Yes, it is totally egregious when an innocent man or woman is sacrificed on the alter of knee-jerk, politically correct behavior…and we need to do our absolute best to prevent this. On the other hand, it is wholly unsurprising that DA or any other elite, storied boarding school remains fertile soil for old-school, social stereotypes, including the uneven treatment of women. We already know that a third of the country winks and nods about boys being boys when politicians occupying our highest offices treat and talk about women with utter disrespect.
DA has a hard road ahead creating healthier norms and better awareness of equality between the sexes. However, it is also blessed with all the necessary tools, people and money to make solid inroads, provided that it has the willingness to acknowledge the problem is legitimate, the will to improve itself, and the stomach to put what’s right ahead of moneyed interests.
There is an article from the Deerfield scroll that actually seems more objective and provides additional details of the lawsuit. However, “objective” really just means presenting more of the she said, they said, without the bias of the Boston Globe article (more accurately, editorial). IMO, the only thing that the public can and should do at this time is support the process, NOT take sides. These things demand thorough and objective investigation and transparency. Put the pitchforks down…but keep them within easy reach.
I’m not clear what point the author was making in reference to the kids that were mischievous in the days before graduation. I’m not lenient on discipline, but barring any high school student from one of the most memorable moments in their lives, attended by families that may have made substantial sacrifices over the previous 4 years, is a very severe punishment…regardless of gender.
Lastly, some people and cultures are bad. They are bad at their core. They are NOT bad because of their race, gender, income, etc. So suggesting correlation = causation is at a minimum misleading. Nobody will (or perhaps should) feel sorry for the discrimination and injustices encountered by the wealthy, white guy(s) in the room; but sometimes it gets old when threads seem to often circle back to us being the villains.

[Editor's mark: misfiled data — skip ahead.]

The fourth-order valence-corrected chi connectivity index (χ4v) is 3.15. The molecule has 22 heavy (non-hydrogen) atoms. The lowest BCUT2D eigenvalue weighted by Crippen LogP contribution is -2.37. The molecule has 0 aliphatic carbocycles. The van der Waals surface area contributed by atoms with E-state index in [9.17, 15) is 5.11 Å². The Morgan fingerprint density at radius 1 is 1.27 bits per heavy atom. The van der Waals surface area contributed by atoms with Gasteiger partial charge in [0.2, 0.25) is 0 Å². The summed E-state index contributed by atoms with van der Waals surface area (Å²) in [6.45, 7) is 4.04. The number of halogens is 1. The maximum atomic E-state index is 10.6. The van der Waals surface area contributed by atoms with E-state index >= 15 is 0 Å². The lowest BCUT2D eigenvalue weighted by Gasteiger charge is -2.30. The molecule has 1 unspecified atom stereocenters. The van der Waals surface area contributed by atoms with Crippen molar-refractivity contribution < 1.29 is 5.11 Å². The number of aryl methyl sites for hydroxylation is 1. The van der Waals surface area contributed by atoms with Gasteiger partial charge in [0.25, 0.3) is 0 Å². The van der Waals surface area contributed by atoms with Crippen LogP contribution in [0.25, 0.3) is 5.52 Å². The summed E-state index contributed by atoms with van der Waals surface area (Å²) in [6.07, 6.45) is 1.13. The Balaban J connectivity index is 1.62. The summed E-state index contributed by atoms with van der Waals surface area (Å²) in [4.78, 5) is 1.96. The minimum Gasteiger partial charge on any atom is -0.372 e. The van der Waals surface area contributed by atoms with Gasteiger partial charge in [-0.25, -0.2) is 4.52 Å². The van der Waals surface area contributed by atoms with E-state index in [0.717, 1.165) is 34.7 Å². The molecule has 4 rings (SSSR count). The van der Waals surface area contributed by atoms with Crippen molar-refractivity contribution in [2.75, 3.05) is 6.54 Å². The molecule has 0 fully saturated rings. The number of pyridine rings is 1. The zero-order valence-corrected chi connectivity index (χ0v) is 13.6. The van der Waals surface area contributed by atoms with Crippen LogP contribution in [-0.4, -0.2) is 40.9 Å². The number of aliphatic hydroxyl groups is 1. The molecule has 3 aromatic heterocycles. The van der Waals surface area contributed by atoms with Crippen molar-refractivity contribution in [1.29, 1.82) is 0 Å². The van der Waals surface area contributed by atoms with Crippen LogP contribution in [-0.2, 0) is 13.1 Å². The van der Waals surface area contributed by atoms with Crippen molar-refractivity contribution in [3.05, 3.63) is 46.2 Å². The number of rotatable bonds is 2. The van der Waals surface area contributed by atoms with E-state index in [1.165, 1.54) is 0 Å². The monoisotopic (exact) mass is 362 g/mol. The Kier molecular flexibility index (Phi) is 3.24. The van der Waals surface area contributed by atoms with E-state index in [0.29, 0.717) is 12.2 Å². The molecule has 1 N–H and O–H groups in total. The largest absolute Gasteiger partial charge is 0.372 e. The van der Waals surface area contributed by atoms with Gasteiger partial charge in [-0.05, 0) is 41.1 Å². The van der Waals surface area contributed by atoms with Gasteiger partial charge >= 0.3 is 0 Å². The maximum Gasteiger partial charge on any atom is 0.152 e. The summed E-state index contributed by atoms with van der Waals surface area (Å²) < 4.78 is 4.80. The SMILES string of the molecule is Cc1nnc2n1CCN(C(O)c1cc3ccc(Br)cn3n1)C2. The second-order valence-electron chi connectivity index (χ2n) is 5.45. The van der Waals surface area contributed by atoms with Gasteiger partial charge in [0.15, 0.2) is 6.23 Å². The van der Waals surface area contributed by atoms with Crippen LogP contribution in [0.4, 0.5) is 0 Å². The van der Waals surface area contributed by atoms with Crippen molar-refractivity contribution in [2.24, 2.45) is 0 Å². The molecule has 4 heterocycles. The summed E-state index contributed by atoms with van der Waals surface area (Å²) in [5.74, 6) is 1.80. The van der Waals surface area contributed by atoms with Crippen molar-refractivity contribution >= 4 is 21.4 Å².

@altras Well said. It’s people that need to be held accountable, not racial/privileged/gender stereotypes. There are people who think the rules don’t apply to them in even gender, persuasion, socio-economic, age and nationality group. They shouldn’t be allowed to skirt the rules.
Honestly, I’m big on discipline. When the emails come in regarding students who have been expelled we talk about it. Yep. In great detail. What did they do. Why did they get thrown out. Did you know X kid? Etc.
As @Golfgr8 said, using these real life events to teach values is an important part of parenting. My kids know my expectations. They know if they don’t follow some rules there will be consequences. The parents are also to blame here. Few kids exhibit that type of behavior without a parent looking the other way. Most kids we know who have had issues have a parent in the background smiling and talking about how sweet Jonny or Jane is, as the other parents looked on in horror at the kids behavior. Remember that kid in K who pushed others down? Well he’s know at BS tearing down graduation tents.
I thought it was telling that even some of the MALE students thought the culture was toxic for females. That’s unusual.
Also: The teacher in the lawsuit was there for 18 years. Most “low performers” don’t last that long…
Finally: The question isn’t whether the rule against misbehavior prior to graduation is too harsh. If it is, they should absolutely get rid of it. But it just isn’t cool to have said rule and then not enforce it.
My son took a long hard look at Deerfield, and almost ended up matriculating there. But in the end he decided upon a different school. We’ve visited the Deerfield campus several times and I was quite surprised to read the article. I never sensed any disparity between the males and females on campus. In fact during all of our campus visits, we felt that the administration went out of their way to show a balanced view.
Does Deerfield have student body presidents? If so, does anyone know what percentage of them have been female in the past few years?